Kawaii Ninja

Video Compression Using FFmpeg

I like to shoot a lot of videos whenever possible. I think that moments are best captured, when you can look back through the whole timeline rather than a single frozen frame. Over the course of time, the amount of space required for storing videos files have grown exponentially. Our modern smartphone can now shoot up to 8K video footage, which is insane.

I mostly shoot my videos at 1080p 24fps or 60fps, based on the situation. File storage has been a growing concern to me, since I only have 1 TB of external storage, which has to accumulate my games, movies, music, documents and also my personal video files.

Saving Hero, FFmpeg

FFmpeg is a free and open-source software, for handling video, audio, and other multimedia files and streams. It’s a God sent product for anyone who works with video files. It’s basically a video editor, but in command line.

I have been using FFmpeg, ever since I started using Linux. I first started off withe basic x264 compression for my videos, which indeed saved a lot of storage space. The modern video codecs have experienced a lot of changes, starting with introduction of new codecs, VP9 and AV1. Mostly used by YouTube for their video streaming encoding.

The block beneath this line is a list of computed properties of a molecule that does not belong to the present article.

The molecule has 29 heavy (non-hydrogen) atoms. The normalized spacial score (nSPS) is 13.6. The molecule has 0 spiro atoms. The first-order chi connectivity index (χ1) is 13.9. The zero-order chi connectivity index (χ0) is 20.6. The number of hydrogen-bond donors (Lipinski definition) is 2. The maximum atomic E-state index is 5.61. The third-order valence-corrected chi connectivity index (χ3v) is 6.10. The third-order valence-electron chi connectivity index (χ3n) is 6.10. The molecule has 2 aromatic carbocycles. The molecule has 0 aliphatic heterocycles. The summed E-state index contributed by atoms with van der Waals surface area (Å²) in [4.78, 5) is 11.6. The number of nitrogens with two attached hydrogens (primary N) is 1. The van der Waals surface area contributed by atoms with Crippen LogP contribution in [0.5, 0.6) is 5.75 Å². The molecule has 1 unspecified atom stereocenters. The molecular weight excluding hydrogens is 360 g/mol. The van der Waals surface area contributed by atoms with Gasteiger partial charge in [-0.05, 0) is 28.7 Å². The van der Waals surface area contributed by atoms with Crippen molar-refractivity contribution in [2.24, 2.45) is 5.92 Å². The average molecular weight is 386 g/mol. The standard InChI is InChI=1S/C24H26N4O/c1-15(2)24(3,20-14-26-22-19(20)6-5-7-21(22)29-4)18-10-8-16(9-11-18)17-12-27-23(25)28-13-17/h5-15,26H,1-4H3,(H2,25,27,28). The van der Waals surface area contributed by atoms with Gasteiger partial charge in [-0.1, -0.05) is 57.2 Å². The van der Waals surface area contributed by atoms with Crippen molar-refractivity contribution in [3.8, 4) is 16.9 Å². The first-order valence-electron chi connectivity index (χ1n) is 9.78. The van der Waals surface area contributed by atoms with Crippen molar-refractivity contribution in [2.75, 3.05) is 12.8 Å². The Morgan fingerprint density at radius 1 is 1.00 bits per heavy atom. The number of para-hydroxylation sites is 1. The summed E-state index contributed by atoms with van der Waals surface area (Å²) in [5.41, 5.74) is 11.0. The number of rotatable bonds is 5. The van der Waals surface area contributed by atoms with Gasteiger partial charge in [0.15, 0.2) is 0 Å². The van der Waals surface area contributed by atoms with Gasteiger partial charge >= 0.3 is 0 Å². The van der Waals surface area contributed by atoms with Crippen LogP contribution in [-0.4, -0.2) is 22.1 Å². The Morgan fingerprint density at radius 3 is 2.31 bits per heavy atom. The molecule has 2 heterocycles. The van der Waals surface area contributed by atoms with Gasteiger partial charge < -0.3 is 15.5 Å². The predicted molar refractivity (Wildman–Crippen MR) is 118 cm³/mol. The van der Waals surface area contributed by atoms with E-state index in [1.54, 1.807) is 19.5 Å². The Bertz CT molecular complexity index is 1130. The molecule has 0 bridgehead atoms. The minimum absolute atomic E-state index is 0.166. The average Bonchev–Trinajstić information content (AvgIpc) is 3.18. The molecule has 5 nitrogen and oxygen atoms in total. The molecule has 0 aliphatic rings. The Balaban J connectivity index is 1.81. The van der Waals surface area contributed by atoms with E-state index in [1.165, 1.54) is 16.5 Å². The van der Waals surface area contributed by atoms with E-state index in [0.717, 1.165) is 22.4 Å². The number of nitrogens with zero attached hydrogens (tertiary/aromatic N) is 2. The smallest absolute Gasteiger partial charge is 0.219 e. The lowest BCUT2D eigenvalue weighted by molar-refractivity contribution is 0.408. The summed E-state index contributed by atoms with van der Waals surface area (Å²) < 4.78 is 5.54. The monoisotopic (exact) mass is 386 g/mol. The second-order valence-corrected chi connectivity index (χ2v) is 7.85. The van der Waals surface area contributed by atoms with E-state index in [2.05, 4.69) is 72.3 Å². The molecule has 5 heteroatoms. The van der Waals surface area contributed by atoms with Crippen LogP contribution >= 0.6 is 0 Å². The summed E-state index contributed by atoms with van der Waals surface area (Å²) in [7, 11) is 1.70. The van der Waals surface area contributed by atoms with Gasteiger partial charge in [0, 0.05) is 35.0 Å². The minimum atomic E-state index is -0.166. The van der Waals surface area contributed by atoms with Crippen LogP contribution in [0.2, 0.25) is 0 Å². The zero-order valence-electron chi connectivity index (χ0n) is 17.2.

Personally, I have upgraded to x265, which provides higher video compression compared to x264. The only noticeable difference, is the computing time required by x265 is greater than x264. Previously, I used to downscale my video files to 720p, to save even more storage save, but the help of x265 codec I have stopped doing that.

I have made a bunch of FFmpeg bash scripts, so if anyone wanted to have a look at them, they are on my GitHub Page


When it comes to video compression, a lot of things matter in order to achieve the file size which you want by not compromising on the video quality. So far, I have noticed that the video codec and the CRF values, play a vital role when it comes to compression.

In the future, I might play around with the other video codecs, to see what they have to offer in terms of video compression.

In no means, I’m an expert in FFmpeg. I still don’t know what some arguments do to a video file. But, I can always refer back to the FFmpeg documentation, whenever a need arises.

This is the Day 13 of 100DaysToOffload challenge (Round Two)

#100DaysToOffload #Linux